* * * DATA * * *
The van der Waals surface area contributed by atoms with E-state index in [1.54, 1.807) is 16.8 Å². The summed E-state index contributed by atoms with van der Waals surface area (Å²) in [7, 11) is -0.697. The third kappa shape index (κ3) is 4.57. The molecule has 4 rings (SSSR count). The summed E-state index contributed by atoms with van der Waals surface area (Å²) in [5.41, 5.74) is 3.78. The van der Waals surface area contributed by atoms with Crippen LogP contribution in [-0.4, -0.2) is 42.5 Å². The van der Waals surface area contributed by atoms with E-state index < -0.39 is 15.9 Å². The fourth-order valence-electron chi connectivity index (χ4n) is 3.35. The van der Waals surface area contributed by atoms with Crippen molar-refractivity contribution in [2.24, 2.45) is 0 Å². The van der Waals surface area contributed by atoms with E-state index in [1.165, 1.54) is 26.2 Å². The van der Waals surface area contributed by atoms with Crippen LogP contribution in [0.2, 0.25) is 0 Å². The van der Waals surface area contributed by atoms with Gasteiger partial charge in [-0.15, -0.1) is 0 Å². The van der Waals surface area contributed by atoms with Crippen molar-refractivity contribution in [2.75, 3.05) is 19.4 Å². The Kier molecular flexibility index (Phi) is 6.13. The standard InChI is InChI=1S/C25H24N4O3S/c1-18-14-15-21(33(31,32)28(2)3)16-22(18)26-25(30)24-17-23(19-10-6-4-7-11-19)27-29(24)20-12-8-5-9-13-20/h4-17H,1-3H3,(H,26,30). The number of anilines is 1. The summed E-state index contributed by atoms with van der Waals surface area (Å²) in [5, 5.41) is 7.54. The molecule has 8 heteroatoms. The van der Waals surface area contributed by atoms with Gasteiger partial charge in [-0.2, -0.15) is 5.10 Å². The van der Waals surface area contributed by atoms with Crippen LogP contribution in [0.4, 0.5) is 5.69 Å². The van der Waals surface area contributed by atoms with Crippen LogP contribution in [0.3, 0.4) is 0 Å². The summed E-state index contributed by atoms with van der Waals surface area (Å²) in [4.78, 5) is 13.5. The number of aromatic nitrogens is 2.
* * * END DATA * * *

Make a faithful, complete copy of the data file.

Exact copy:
The van der Waals surface area contributed by atoms with E-state index in [1.54, 1.807) is 16.8 Å². The summed E-state index contributed by atoms with van der Waals surface area (Å²) in [7, 11) is -0.697. The third kappa shape index (κ3) is 4.57. The molecule has 4 rings (SSSR count). The summed E-state index contributed by atoms with van der Waals surface area (Å²) in [5.41, 5.74) is 3.78. The van der Waals surface area contributed by atoms with Crippen LogP contribution in [-0.4, -0.2) is 42.5 Å². The van der Waals surface area contributed by atoms with E-state index < -0.39 is 15.9 Å². The fourth-order valence-electron chi connectivity index (χ4n) is 3.35. The van der Waals surface area contributed by atoms with Crippen molar-refractivity contribution in [2.24, 2.45) is 0 Å². The van der Waals surface area contributed by atoms with E-state index in [1.165, 1.54) is 26.2 Å². The van der Waals surface area contributed by atoms with Crippen LogP contribution in [0.2, 0.25) is 0 Å². The van der Waals surface area contributed by atoms with Gasteiger partial charge in [-0.15, -0.1) is 0 Å². The van der Waals surface area contributed by atoms with Crippen molar-refractivity contribution in [2.75, 3.05) is 19.4 Å². The Kier molecular flexibility index (Phi) is 6.13. The standard InChI is InChI=1S/C25H24N4O3S/c1-18-14-15-21(33(31,32)28(2)3)16-22(18)26-25(30)24-17-23(19-10-6-4-7-11-19)27-29(24)20-12-8-5-9-13-20/h4-17H,1-3H3,(H,26,30). The number of anilines is 1. The summed E-state index contributed by atoms with van der Waals surface area (Å²) in [5, 5.41) is 7.54. The molecule has 8 heteroatoms. The van der Waals surface area contributed by atoms with Gasteiger partial charge in [-0.2, -0.15) is 5.10 Å². The van der Waals surface area contributed by atoms with Crippen LogP contribution in [0.4, 0.5) is 5.69 Å². The van der Waals surface area contributed by atoms with Crippen LogP contribution in [0.3, 0.4) is 0 Å². The summed E-state index contributed by atoms with van der Waals surface area (Å²) in [4.78, 5) is 13.5. The number of aromatic nitrogens is 2.